The handworks I made in whatever form,  calmed me down in and around the challenging corners of my life.  I raised 3 children, all born in frighteningly close succession and there were some rough times. Of course, that's life.   When I lived in geographic isolation , my ability to derive pleasure from my art saved me. I made new friends on planes and ferries when another creative soul would see me bent over working on a project and come to watch. My world expanded. The portable projects of hand stitching were perfect for poolside waits at a swim meets. Long, lonely hours when the kids were young and gone to bed,  and my husband might have been working or out of town. Coffee and lunch breaks at work. Doodling during protracted meetings at boardroom tables later in my nursing career. My art took me into an imaginary world and had the gift of getting me excited about what I was going to work on next . Pulling me forward by an invisible line. My art kept me from losing my mind.  It still does.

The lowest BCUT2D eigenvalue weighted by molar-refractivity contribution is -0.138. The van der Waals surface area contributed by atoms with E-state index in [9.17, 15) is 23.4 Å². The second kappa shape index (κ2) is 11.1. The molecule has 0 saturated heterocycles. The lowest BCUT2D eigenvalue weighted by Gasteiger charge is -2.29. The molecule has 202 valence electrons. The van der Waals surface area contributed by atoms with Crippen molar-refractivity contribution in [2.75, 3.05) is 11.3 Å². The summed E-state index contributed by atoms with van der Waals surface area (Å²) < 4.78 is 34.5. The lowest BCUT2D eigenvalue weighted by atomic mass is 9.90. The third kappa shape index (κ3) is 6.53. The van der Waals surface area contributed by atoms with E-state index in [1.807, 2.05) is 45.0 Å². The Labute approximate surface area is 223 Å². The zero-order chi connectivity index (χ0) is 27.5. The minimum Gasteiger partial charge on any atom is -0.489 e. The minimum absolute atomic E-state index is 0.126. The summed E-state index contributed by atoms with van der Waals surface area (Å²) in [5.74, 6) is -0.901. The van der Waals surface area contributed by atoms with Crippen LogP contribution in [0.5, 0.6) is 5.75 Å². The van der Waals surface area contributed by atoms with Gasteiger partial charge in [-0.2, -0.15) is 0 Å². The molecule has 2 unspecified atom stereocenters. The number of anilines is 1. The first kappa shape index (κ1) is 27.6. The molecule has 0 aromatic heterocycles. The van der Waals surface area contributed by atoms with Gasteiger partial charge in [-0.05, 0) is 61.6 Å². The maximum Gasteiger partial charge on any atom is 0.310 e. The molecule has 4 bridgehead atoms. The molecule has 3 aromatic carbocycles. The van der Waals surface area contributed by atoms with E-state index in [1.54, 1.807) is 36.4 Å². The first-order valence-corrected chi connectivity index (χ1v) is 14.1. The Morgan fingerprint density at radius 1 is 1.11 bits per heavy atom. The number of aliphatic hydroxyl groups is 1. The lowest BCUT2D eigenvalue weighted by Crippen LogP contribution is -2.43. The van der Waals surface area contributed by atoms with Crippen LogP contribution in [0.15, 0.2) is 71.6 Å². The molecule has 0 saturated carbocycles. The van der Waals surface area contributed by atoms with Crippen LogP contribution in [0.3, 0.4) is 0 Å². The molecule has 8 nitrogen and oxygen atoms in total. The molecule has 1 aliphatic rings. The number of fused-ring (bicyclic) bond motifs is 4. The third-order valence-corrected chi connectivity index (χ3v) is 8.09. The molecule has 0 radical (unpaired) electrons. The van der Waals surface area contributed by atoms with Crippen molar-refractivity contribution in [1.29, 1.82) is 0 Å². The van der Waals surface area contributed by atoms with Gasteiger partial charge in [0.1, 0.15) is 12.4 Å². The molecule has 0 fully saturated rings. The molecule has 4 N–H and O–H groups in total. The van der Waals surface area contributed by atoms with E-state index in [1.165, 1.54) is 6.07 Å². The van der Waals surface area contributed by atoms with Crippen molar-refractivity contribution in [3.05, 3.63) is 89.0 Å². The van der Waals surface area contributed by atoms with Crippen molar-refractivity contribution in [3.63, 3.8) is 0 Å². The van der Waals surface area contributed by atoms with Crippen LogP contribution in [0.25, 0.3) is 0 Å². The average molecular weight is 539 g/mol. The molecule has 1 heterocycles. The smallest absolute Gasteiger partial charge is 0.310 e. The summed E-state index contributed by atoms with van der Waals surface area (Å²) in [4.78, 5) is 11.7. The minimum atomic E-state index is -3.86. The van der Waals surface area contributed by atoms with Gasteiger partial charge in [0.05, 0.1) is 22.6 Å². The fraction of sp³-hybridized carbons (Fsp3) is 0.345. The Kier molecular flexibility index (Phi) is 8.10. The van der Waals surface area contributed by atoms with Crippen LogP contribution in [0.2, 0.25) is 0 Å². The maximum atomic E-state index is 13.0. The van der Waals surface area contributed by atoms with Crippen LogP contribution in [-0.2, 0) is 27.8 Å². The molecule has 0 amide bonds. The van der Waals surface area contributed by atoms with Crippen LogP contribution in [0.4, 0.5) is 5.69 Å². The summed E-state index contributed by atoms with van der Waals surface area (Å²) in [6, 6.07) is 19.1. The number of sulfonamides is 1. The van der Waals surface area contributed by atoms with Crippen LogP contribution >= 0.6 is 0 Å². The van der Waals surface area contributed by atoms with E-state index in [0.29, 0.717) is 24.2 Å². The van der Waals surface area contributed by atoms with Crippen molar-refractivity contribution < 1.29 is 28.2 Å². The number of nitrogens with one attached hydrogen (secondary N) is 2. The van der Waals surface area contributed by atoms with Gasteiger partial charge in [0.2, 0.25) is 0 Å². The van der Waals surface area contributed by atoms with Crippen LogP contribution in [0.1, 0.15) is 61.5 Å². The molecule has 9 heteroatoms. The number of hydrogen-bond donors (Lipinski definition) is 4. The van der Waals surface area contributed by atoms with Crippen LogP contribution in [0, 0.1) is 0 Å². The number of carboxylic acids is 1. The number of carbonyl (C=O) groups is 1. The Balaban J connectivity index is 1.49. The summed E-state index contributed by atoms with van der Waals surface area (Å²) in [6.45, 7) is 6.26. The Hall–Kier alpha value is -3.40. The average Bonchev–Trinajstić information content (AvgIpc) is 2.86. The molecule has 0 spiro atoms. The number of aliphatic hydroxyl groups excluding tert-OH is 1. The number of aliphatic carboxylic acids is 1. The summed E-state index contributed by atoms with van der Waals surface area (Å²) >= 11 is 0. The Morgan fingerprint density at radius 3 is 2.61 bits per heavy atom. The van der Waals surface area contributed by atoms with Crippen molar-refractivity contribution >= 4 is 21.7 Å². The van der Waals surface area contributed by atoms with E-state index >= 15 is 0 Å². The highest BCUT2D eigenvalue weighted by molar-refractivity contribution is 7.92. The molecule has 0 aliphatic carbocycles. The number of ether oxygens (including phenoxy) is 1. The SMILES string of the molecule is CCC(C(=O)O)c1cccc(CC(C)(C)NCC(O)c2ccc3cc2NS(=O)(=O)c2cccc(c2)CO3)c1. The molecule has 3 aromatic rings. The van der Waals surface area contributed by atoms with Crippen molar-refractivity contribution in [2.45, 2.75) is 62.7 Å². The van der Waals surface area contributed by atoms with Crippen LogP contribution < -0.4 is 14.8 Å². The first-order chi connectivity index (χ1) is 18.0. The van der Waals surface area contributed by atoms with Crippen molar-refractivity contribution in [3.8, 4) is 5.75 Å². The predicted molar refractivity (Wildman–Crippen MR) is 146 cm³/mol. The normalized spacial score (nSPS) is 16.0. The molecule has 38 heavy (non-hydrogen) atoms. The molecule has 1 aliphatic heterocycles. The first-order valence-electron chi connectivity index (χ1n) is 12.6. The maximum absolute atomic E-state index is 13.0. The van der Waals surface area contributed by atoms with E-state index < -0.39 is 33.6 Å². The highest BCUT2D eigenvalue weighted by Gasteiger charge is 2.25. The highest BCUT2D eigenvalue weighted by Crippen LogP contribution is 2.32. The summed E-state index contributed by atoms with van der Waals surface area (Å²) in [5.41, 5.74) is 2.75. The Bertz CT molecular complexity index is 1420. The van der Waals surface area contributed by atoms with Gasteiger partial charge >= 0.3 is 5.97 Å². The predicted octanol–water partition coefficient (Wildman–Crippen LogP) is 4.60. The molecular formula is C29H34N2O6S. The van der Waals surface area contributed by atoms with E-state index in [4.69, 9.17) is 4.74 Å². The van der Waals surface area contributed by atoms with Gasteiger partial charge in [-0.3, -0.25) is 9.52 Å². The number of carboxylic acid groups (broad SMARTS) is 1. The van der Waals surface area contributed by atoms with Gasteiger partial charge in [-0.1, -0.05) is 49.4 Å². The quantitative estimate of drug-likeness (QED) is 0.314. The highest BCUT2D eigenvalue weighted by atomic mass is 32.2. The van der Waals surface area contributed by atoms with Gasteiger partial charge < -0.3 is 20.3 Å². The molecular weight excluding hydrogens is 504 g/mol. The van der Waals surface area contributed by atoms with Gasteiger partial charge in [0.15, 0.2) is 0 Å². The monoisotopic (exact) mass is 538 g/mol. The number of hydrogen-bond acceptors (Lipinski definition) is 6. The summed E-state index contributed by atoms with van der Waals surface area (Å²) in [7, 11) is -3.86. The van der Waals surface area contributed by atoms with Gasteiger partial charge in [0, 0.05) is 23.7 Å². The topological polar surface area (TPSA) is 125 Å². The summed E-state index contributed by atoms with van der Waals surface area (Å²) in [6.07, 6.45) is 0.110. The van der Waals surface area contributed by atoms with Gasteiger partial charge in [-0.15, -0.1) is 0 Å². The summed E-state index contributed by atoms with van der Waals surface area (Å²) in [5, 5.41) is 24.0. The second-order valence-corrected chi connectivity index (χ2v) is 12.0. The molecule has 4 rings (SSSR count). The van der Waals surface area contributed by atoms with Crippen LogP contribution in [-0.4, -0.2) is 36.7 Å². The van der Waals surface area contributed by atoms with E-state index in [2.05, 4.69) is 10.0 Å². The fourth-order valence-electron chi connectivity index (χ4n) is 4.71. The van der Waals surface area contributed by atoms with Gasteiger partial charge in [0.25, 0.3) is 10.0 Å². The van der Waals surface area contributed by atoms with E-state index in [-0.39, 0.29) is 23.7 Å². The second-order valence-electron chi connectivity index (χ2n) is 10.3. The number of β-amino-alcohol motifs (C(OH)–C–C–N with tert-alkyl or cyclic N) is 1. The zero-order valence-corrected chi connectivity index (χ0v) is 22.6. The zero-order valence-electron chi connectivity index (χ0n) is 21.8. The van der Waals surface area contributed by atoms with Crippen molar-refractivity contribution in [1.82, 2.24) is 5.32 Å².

I've been learning lots lately about getting better at art. About showing up to practice. About listening to my artful voice. She has quite an opinion I'm finding! How I've loved the magic of the computer and how it has connected me to a community of likeminded artful friends all over the world. And I'm learning about being brave with my art and sharing it with the world. 

So if I'm never a published author or have a gallery showing of my art, it won't stop me from living my life in a different way. I create art because I need to. I do it for me.  

My mother and grandmother influenced me and I know my children and grandchildren are watching me. The possibilities are rich for them and I'm grateful.  It seems to me we are paying more attention earlier to nurturing them in a way that rings true to who they are and can and will be. Lucky them, and lucky me because I'm just learning too about all the possibilities that lie ahead for me. 

Sandy King